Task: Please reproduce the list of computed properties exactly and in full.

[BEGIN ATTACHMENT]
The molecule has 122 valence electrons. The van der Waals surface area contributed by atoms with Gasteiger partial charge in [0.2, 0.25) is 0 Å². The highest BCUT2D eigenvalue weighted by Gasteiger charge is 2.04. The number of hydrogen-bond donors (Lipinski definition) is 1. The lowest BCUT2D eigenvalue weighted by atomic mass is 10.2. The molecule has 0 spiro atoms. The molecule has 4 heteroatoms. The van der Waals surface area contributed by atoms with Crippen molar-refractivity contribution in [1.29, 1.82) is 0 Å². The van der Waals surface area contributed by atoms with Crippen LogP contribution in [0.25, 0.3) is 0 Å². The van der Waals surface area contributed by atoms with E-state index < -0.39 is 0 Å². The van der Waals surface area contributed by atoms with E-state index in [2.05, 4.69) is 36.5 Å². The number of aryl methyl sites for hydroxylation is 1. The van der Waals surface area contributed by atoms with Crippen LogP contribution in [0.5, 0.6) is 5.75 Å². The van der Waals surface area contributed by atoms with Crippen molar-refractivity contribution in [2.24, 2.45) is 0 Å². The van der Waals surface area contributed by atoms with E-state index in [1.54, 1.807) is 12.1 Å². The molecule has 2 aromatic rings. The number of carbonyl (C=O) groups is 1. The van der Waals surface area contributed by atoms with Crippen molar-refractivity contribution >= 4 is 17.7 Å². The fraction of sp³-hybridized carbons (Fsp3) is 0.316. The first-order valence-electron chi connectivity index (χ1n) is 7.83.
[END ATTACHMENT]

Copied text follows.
The molecule has 122 valence electrons. The van der Waals surface area contributed by atoms with Gasteiger partial charge in [0.2, 0.25) is 0 Å². The highest BCUT2D eigenvalue weighted by Gasteiger charge is 2.04. The number of hydrogen-bond donors (Lipinski definition) is 1. The lowest BCUT2D eigenvalue weighted by atomic mass is 10.2. The molecule has 0 spiro atoms. The molecule has 4 heteroatoms. The van der Waals surface area contributed by atoms with Crippen molar-refractivity contribution in [1.29, 1.82) is 0 Å². The van der Waals surface area contributed by atoms with Crippen LogP contribution in [0.25, 0.3) is 0 Å². The van der Waals surface area contributed by atoms with E-state index < -0.39 is 0 Å². The van der Waals surface area contributed by atoms with E-state index in [2.05, 4.69) is 36.5 Å². The number of aryl methyl sites for hydroxylation is 1. The van der Waals surface area contributed by atoms with Crippen LogP contribution in [0.5, 0.6) is 5.75 Å². The van der Waals surface area contributed by atoms with Crippen molar-refractivity contribution in [2.24, 2.45) is 0 Å². The van der Waals surface area contributed by atoms with E-state index in [1.54, 1.807) is 12.1 Å². The molecule has 2 aromatic rings. The number of carbonyl (C=O) groups is 1. The van der Waals surface area contributed by atoms with Crippen molar-refractivity contribution >= 4 is 17.7 Å². The fraction of sp³-hybridized carbons (Fsp3) is 0.316. The first-order valence-electron chi connectivity index (χ1n) is 7.83.